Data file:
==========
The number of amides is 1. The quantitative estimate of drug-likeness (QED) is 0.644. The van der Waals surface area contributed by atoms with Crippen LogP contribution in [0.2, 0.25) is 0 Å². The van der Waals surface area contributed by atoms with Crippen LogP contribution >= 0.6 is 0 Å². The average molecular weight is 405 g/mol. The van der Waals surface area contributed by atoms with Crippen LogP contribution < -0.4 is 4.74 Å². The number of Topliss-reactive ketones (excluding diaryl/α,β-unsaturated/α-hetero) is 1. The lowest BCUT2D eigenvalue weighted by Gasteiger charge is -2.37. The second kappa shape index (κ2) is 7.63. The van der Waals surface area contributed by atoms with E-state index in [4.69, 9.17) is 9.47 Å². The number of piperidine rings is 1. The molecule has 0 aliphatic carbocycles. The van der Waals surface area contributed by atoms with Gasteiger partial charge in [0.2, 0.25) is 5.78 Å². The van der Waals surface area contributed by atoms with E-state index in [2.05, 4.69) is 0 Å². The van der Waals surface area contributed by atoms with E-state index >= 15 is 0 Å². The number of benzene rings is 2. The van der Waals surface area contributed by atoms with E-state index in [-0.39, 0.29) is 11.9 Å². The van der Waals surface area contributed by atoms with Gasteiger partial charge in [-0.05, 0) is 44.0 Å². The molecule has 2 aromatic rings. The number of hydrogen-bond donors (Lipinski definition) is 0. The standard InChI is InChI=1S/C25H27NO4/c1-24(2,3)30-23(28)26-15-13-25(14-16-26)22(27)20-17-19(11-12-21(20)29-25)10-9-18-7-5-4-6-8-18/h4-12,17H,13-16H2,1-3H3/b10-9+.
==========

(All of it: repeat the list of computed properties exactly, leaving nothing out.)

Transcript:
The number of amides is 1. The quantitative estimate of drug-likeness (QED) is 0.644. The van der Waals surface area contributed by atoms with Crippen LogP contribution in [0.2, 0.25) is 0 Å². The van der Waals surface area contributed by atoms with Crippen LogP contribution >= 0.6 is 0 Å². The average molecular weight is 405 g/mol. The van der Waals surface area contributed by atoms with Crippen LogP contribution < -0.4 is 4.74 Å². The number of Topliss-reactive ketones (excluding diaryl/α,β-unsaturated/α-hetero) is 1. The lowest BCUT2D eigenvalue weighted by Gasteiger charge is -2.37. The second kappa shape index (κ2) is 7.63. The van der Waals surface area contributed by atoms with E-state index in [4.69, 9.17) is 9.47 Å². The number of piperidine rings is 1. The molecule has 0 aliphatic carbocycles. The van der Waals surface area contributed by atoms with Gasteiger partial charge in [0.2, 0.25) is 5.78 Å². The van der Waals surface area contributed by atoms with E-state index in [2.05, 4.69) is 0 Å². The van der Waals surface area contributed by atoms with E-state index >= 15 is 0 Å². The number of benzene rings is 2. The van der Waals surface area contributed by atoms with E-state index in [-0.39, 0.29) is 11.9 Å². The van der Waals surface area contributed by atoms with Gasteiger partial charge in [-0.05, 0) is 44.0 Å². The molecule has 2 aromatic rings. The number of hydrogen-bond donors (Lipinski definition) is 0. The standard InChI is InChI=1S/C25H27NO4/c1-24(2,3)30-23(28)26-15-13-25(14-16-26)22(27)20-17-19(11-12-21(20)29-25)10-9-18-7-5-4-6-8-18/h4-12,17H,13-16H2,1-3H3/b10-9+.